Instant replay also attempts to impose perfection where there can be none. Professional athletes, in spite of their skills, are not androids, and if you scrutinized the play on the field you could probably find violations of one sort or another e.g. holding, illegal formation on every play. Yet these infractions are never called usually because they occur on the line of scrimmage, away from the ball. Big games are often decided because a hold or a false start went unnoticed by the officials. Instant reply gives the false impression that the game has been decided fairly, when it most likely has not.

Most importantly instant replay deprives the game of considerable lore. Ask any sports fan about a controversial play they remember well and they will probably recount several for you. What is the most controversial play of all time ? The Immaculate Reception of course. Did the ball bounce of Frenchy Fucqua or Jack Tatum ? That question is part of our fascination with the play some 39 years after the fact. And it is a question many people in Oakland and Pittsburg will ask themselves up until their last day.

Thankfully instant reply was strictly for TV in 1972.

Another reason I do not watch the NFL anymore: Michael Vick

In Uncategorized on December 27, 2010 at 4:34 pm

Another reason I do not watch the NFL anymore is Michael Vick. Vick should have been banned for life for his involvement in the dog-fighting ring which grabbed national headlines a few years ago. The NFL does, after all, ban players for life for gambling or repeated drug use. Why it would not ban a player who sadistically electrocuted dogs in his swimming pool is beyond me. Not only has Vick been allowed to play again, but he is being celebrated this year for his comeback with Philadelphia and is even being touted as an MVP candidate. And I see this morning that President Obama called Eagles Owner Jeffrey Lurie to thank him for giving Vick a second chance. As the Eagles get closer to the Super Bowl this crescendo of hypocrisy will only get worse.

NFL rosters these days are full of players like Vick. Plaxico Burress, Ben Rothlesburger, Ray Lewis, Terrell Owens are a few that come to mind. Every broadcast has a sub-plot: someone who has been shot, or has been involved in a serious fracas with the law or is under suspension for violating the NFL’s substance abuse policy.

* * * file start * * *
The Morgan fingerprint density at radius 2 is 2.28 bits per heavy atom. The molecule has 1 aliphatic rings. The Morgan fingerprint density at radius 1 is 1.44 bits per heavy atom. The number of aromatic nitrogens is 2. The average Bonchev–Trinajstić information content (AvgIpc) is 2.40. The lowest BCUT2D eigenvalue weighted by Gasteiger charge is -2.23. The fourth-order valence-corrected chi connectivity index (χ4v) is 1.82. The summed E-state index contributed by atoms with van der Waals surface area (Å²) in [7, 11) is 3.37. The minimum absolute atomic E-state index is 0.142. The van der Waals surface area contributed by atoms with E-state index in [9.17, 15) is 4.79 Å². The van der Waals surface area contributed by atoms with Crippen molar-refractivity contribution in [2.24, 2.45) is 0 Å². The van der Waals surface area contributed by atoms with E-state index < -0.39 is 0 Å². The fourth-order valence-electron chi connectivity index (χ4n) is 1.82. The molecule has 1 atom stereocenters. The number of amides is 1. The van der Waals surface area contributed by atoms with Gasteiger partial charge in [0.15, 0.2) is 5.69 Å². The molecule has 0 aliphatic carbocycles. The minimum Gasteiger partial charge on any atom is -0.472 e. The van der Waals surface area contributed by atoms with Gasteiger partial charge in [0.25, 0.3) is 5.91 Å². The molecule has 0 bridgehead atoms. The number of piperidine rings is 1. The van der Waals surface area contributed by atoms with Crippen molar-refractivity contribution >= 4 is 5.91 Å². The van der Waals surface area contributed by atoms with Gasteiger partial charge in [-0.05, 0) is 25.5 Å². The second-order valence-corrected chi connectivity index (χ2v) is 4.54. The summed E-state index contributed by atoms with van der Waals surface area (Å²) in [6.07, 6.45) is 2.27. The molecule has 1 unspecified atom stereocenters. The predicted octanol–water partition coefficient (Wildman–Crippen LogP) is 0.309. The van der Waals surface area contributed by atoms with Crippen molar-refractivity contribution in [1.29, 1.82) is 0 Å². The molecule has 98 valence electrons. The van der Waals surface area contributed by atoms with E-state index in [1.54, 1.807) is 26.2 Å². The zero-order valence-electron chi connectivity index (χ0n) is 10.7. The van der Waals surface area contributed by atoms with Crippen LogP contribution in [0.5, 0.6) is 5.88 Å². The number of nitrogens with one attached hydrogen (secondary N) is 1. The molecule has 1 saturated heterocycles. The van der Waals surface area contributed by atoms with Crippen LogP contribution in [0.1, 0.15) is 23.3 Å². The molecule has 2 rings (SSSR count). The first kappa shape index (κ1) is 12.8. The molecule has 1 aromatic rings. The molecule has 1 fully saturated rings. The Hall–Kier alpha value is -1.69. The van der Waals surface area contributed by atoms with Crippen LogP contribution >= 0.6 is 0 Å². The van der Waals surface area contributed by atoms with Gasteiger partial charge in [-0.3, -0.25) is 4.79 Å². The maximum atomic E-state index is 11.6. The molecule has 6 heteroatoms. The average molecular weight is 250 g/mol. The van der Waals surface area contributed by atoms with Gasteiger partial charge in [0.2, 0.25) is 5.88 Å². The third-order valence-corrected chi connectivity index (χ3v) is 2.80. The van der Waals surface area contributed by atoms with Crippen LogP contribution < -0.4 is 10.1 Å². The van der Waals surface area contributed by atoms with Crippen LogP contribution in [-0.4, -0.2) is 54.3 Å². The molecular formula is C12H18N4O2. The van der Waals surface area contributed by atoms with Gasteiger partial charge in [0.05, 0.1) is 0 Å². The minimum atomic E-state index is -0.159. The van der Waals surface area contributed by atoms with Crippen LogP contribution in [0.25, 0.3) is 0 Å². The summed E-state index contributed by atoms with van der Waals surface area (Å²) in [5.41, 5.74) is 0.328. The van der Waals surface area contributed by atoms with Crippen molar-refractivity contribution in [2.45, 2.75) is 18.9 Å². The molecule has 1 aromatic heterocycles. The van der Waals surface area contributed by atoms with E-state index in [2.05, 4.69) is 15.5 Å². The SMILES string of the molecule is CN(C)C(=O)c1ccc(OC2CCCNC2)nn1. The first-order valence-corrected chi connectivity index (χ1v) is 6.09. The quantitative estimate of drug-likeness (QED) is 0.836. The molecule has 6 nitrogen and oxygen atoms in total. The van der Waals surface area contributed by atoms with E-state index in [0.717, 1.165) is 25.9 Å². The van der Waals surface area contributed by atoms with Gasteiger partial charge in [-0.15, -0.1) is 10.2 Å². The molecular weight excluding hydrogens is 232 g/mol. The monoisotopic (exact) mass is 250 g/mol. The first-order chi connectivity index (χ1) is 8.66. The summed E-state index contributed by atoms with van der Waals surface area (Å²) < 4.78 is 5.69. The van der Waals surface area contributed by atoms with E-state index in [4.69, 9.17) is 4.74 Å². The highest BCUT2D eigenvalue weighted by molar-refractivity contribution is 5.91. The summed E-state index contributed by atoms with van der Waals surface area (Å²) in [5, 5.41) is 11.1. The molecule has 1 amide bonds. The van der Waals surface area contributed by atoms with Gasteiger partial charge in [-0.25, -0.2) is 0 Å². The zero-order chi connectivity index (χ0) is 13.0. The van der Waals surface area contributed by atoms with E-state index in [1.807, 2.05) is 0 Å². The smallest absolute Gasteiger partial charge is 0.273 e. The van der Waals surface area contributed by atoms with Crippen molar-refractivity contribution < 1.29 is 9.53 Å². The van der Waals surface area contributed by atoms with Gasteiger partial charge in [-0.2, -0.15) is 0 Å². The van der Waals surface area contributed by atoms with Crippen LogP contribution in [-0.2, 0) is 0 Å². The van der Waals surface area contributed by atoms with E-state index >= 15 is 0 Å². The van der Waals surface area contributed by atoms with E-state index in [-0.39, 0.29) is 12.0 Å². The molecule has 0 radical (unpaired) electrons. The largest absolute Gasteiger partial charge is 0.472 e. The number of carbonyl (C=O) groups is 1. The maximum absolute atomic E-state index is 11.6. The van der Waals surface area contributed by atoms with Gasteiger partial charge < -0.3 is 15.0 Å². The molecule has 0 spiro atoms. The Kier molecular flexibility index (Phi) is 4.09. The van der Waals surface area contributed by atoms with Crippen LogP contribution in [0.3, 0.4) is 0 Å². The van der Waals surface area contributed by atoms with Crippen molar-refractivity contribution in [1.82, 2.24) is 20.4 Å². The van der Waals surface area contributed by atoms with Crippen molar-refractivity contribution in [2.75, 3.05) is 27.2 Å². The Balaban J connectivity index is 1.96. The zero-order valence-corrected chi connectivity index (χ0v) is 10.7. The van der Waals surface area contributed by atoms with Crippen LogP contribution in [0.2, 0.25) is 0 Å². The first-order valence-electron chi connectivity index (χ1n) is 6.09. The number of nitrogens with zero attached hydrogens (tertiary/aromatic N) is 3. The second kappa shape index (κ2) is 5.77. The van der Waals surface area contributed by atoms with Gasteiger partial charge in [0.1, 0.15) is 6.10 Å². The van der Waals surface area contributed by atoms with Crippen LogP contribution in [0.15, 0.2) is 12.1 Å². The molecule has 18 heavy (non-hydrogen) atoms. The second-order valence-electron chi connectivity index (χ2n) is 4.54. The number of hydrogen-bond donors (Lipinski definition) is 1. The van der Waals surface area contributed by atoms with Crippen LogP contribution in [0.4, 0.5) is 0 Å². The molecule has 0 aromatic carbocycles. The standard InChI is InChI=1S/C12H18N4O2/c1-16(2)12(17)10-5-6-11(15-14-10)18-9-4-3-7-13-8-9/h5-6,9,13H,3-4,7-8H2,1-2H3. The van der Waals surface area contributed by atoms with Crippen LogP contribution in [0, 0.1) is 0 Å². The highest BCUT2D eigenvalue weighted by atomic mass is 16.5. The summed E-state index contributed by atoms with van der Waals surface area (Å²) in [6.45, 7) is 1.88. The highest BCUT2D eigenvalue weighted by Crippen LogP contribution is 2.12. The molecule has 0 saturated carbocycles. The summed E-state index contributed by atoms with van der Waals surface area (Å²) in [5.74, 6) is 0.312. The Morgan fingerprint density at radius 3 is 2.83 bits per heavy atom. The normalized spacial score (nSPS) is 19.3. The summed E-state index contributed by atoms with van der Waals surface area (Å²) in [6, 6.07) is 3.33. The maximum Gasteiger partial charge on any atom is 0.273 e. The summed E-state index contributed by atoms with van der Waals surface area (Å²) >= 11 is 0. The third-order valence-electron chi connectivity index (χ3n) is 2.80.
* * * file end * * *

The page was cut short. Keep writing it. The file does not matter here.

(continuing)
In the glory days of professional football there was drug use, to be sure, but players were for the most part law-abiding citizens who just happened to play football. I think the most controversial player when I was growing up was Joe Namath. However, the controversy surrounding Namath had nothing to do with drugs, or guns or gang violence, what many NFL players nowadays seem to be involved in. Namath was controversial because he was a mainstay of the New York swinger scene who wore panty hose on game days. Though not used with Joe Namath’s name the phrase “role model in the community” was often heard during NFL and other professional sports broadcasts. Sadly, that phrase is no longer in use and when I use it here it seems antiquated.

It is enough to make you want to turn off the TV, which I often do these days when the NFL is on.

Why I no longer watch the NFL

In Uncategorized on December 24, 2010 at 7:17 pm

It is about that time of year that I begin to look at the NFL standings. I used to love Pro Football. I grew up in the Bay Area in the 1970s when the Raiders were the most feared and intriguing team in the NFL (and a team I loved to root against) while across the Bay John Brodie and the 49ers showed promise but always fell short – usually in heartbreaking fashion e.g. 1972 playoff game against Dallas.

The 49ers kept me interested in Pro Football until the early 1990s. Then a class franchise suffered an identity crisis, trading Joe Montana, hiring a series of coaches whose integrity was dubious and signing players who were committed more to promoting their own brand than to winning. At some point I just lost interest in the 49ers and stopped watching pro football altogether. Nowadays, I usually tune in only at the end of the year to watch the playoffs and Super Bowl. Once a sports fan, always a sports fan.

One of the main reasons I have lost interest in pro football is that broadcasts have become so laden with time outs that the game just seems to drag on and on. Take the first series of plays after a kickoff for example. Back in the day the offenses and defenses would take the field when play on the kickoff was whistled dead and play would resume without a commercial break. Now, however, there are several commercials between the kickoff the next series of plays. I timed this once – from the extra point on a TD until the next series after the kickoff – and seven minutes elapsed. In other words, a fan has to sit front of their idiot box for seven minutes ( usually watching a heavy dose of ED commercials ) just to see one play, the kickoff. For me at least, this just makes the entire telecast unwatchable.

I always wonder whether TV was really such a good thing.